Tuesday, June 28, 2011

Trafficking Still Costly in 2011

This is what investigative journalism looks like:

Yesterday, the U.S. State Department released the 2011 Trafficking in Persons Report. The document rates 184 countries and their reaction to the modern day slave trade.

This year 23 countries exist on Tier 3 (the lowest ranking) because their "governments do not fully comply with the minimum standards and are not making significant efforts to do so."

Business is booming for traffickers and many nations have given up, nearly doubling the amount unable to meet U.S. standards. Last year only placed 13 on the bottom rung.

148 countries have signed the Palermo Protocol, the United Nations international agreement to combat trafficking.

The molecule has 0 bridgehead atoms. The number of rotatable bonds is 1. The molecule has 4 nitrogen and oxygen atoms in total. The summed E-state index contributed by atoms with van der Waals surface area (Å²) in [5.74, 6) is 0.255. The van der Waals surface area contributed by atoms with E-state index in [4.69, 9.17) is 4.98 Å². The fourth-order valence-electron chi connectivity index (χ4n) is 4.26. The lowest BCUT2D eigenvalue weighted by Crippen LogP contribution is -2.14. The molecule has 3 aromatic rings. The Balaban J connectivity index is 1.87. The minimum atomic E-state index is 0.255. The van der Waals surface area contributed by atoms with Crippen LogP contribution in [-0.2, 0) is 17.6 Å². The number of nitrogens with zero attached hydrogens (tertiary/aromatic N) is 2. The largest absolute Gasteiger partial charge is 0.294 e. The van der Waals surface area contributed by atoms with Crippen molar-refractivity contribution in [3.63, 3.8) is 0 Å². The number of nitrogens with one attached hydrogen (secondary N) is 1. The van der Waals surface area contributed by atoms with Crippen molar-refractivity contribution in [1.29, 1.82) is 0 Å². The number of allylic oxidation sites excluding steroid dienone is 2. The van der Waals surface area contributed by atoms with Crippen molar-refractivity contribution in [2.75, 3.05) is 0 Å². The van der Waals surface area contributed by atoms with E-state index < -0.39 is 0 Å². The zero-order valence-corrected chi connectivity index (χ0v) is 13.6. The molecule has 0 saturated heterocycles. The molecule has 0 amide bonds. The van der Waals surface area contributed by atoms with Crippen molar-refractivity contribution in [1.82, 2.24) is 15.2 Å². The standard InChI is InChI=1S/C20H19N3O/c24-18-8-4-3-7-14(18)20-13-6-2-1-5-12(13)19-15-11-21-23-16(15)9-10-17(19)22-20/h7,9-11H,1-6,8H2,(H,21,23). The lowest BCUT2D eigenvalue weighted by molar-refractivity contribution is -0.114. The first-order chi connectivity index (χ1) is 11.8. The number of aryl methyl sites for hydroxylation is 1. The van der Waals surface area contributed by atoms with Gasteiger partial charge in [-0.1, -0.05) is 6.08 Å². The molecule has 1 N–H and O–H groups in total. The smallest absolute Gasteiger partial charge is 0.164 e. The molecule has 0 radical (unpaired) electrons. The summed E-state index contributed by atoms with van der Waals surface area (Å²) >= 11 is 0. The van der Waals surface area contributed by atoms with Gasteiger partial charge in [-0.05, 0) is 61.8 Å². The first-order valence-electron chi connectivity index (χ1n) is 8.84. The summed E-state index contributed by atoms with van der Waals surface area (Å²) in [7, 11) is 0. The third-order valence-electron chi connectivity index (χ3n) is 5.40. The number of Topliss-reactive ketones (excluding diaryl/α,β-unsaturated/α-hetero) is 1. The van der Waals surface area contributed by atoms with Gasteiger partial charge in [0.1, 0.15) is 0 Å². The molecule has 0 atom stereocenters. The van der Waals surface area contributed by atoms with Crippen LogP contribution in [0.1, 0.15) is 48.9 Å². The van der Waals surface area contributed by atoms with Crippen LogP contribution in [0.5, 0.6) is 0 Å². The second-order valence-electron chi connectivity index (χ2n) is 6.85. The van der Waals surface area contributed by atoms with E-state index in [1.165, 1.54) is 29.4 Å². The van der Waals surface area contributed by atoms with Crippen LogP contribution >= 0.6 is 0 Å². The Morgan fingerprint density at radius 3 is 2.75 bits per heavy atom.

2010 made history when the United States finally included itself in the TIP report. After a decade of denial and judging others on an official scale, Secretary of State Hillary Clinton finally admitted the sale of American citizens occurs within our own borders. Since then the United States has ranked itself as a Tier 1 country, complying with the minimum standards to fight this unthinkable exploitation.

"Trafficking isn’t just a problem of human bondage; it fuels the epidemic of gender-based violence in so many places – here in our country and around the world," said Clinton, recognizing this tragic reality affects women and girls disproportionately.

She estimated some 27 million people are currently involved in human trafficking with roughly 100,000 of them living in the United States.

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